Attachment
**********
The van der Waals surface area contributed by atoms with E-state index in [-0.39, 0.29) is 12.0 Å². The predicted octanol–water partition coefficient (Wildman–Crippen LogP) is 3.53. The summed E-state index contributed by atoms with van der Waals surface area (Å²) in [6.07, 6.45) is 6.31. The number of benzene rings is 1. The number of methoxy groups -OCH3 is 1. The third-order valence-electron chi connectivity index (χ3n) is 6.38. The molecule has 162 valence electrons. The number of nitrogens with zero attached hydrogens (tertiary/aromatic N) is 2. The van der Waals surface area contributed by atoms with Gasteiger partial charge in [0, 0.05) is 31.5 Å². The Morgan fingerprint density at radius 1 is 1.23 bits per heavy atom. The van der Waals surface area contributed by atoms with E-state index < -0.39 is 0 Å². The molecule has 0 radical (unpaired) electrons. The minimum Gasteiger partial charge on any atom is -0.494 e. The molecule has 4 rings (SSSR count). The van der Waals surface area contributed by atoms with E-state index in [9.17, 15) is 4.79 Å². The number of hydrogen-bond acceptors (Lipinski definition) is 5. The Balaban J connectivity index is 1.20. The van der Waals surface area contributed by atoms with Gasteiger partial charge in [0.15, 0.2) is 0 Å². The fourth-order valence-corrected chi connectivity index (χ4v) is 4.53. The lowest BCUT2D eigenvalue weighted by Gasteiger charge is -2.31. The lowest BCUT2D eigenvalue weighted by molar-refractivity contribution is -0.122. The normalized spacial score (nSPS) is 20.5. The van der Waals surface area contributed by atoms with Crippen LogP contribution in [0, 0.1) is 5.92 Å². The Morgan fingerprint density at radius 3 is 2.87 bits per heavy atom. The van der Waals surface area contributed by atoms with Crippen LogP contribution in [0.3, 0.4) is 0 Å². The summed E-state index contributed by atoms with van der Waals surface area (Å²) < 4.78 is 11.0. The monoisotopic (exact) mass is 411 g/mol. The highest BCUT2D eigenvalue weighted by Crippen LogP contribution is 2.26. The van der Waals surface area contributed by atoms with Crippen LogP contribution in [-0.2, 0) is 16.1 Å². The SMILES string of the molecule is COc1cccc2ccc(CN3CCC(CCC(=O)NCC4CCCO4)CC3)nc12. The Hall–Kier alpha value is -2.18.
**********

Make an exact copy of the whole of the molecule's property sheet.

The van der Waals surface area contributed by atoms with E-state index in [-0.39, 0.29) is 12.0 Å². The predicted octanol–water partition coefficient (Wildman–Crippen LogP) is 3.53. The summed E-state index contributed by atoms with van der Waals surface area (Å²) in [6.07, 6.45) is 6.31. The number of benzene rings is 1. The number of methoxy groups -OCH3 is 1. The third-order valence-electron chi connectivity index (χ3n) is 6.38. The molecule has 162 valence electrons. The number of nitrogens with zero attached hydrogens (tertiary/aromatic N) is 2. The van der Waals surface area contributed by atoms with Gasteiger partial charge in [0, 0.05) is 31.5 Å². The Morgan fingerprint density at radius 1 is 1.23 bits per heavy atom. The van der Waals surface area contributed by atoms with E-state index < -0.39 is 0 Å². The molecule has 0 radical (unpaired) electrons. The minimum Gasteiger partial charge on any atom is -0.494 e. The molecule has 4 rings (SSSR count). The van der Waals surface area contributed by atoms with E-state index in [9.17, 15) is 4.79 Å². The number of hydrogen-bond acceptors (Lipinski definition) is 5. The Balaban J connectivity index is 1.20. The van der Waals surface area contributed by atoms with Gasteiger partial charge in [0.15, 0.2) is 0 Å². The fourth-order valence-corrected chi connectivity index (χ4v) is 4.53. The lowest BCUT2D eigenvalue weighted by Gasteiger charge is -2.31. The lowest BCUT2D eigenvalue weighted by molar-refractivity contribution is -0.122. The normalized spacial score (nSPS) is 20.5. The van der Waals surface area contributed by atoms with Crippen LogP contribution in [0, 0.1) is 5.92 Å². The Morgan fingerprint density at radius 3 is 2.87 bits per heavy atom. The van der Waals surface area contributed by atoms with Crippen LogP contribution in [0.3, 0.4) is 0 Å². The summed E-state index contributed by atoms with van der Waals surface area (Å²) < 4.78 is 11.0. The monoisotopic (exact) mass is 411 g/mol. The highest BCUT2D eigenvalue weighted by Crippen LogP contribution is 2.26. The van der Waals surface area contributed by atoms with Crippen LogP contribution in [-0.2, 0) is 16.1 Å². The SMILES string of the molecule is COc1cccc2ccc(CN3CCC(CCC(=O)NCC4CCCO4)CC3)nc12. The Hall–Kier alpha value is -2.18.